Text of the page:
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Safety of Rwanda Bill Update

The UK Government’s Safety of Rwanda Bill is now in the final stages before becoming law, at the back and forth stages between the House of Lords and House of Commons (often called 'ping pong'). You can read more about the Bill in our December blog here. When the Government introduced the Bill to parliament they could not say that it is compatible with the UK’s human rights obligations (this is section 19 statement, watch our short video for more information). 


One of the key human rights concerns with the Bill is the issue of refoulement. This is where a government sends people seeking asylum back to their/or another country to face likely ill-treatment. The UK Supreme Court has been clear this is not lawful, when it ruled the Government’s Rwanda scheme was not lawful in November last year; read our blog here. This Bill is attempting to say in law that Rwanda is a safe country irrespective of the factual situation. If it becomes law it will effectively remove human rights protections for asylum seekers in the most vulnerable situations in the UK. This includes people’s the right to private and family life (Article 8), the right to be free from inhuman and degrading treatment (Article 3), the right to be free from discrimination (Article 14) as well as limiting people’s access to human rights law whilst their asylum claim is processed. Click here if you would like to read more about any of the rights mentioned.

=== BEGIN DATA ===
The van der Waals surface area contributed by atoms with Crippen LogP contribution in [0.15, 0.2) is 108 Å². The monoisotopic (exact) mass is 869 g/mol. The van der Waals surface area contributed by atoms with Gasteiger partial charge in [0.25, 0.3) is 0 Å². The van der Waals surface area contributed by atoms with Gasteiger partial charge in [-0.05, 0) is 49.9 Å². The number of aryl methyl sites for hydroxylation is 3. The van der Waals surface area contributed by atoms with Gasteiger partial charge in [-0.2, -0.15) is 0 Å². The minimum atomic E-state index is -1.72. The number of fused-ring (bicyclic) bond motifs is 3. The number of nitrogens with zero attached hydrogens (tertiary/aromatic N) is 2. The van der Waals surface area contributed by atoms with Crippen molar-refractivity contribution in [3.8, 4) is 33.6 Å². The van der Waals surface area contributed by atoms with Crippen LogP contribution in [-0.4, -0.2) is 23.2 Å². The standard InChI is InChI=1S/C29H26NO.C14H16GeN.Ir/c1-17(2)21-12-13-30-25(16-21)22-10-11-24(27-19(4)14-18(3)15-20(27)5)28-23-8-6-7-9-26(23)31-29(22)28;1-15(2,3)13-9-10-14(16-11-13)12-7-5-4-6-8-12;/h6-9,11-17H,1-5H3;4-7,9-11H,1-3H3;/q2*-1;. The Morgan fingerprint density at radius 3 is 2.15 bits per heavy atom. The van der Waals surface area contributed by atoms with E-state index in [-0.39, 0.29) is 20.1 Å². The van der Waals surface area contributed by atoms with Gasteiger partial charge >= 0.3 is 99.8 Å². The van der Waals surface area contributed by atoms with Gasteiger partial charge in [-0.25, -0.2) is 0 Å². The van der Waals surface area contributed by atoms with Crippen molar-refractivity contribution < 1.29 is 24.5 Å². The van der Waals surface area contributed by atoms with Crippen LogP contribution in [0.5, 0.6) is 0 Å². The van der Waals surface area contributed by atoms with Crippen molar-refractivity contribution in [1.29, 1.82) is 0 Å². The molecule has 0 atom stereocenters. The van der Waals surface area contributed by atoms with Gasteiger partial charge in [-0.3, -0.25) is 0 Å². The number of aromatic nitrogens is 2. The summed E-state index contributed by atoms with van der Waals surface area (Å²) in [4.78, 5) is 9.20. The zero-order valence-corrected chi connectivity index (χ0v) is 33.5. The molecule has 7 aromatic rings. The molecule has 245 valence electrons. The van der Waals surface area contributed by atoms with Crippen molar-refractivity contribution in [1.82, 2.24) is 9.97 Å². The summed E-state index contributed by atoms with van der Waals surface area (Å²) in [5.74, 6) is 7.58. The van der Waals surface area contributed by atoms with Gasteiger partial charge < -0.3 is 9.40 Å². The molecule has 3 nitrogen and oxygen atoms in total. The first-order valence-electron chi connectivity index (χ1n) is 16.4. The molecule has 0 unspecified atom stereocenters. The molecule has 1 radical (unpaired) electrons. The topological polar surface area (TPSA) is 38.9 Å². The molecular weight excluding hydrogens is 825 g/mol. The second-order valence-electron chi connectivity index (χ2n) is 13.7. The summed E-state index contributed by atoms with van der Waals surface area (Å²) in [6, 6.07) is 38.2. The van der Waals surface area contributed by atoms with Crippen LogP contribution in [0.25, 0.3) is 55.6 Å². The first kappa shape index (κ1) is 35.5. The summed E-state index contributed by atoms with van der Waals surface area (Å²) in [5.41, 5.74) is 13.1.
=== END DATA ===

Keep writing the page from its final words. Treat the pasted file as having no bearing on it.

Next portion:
Ping pong is fast moving. On Monday the Bill went back to the House of Commons after the House of Lords put in 10 new amendments (changes), including making sure the UK complies with international legal and human rights duties. MPs voted to remove these changes. On Wednesday the Bill went back to the House Lords to look at the Bill again. They disagreed with the removal of many of the suggested changes. This means the Bill has not yet been passed into law, and will be looked at again by parliament after the Easter break on the 15 April 2024 (find out more on parliament’s website) 

Find out more about contacting your MP on human rights issues that are important to you, with our guide on writing to your MP. 

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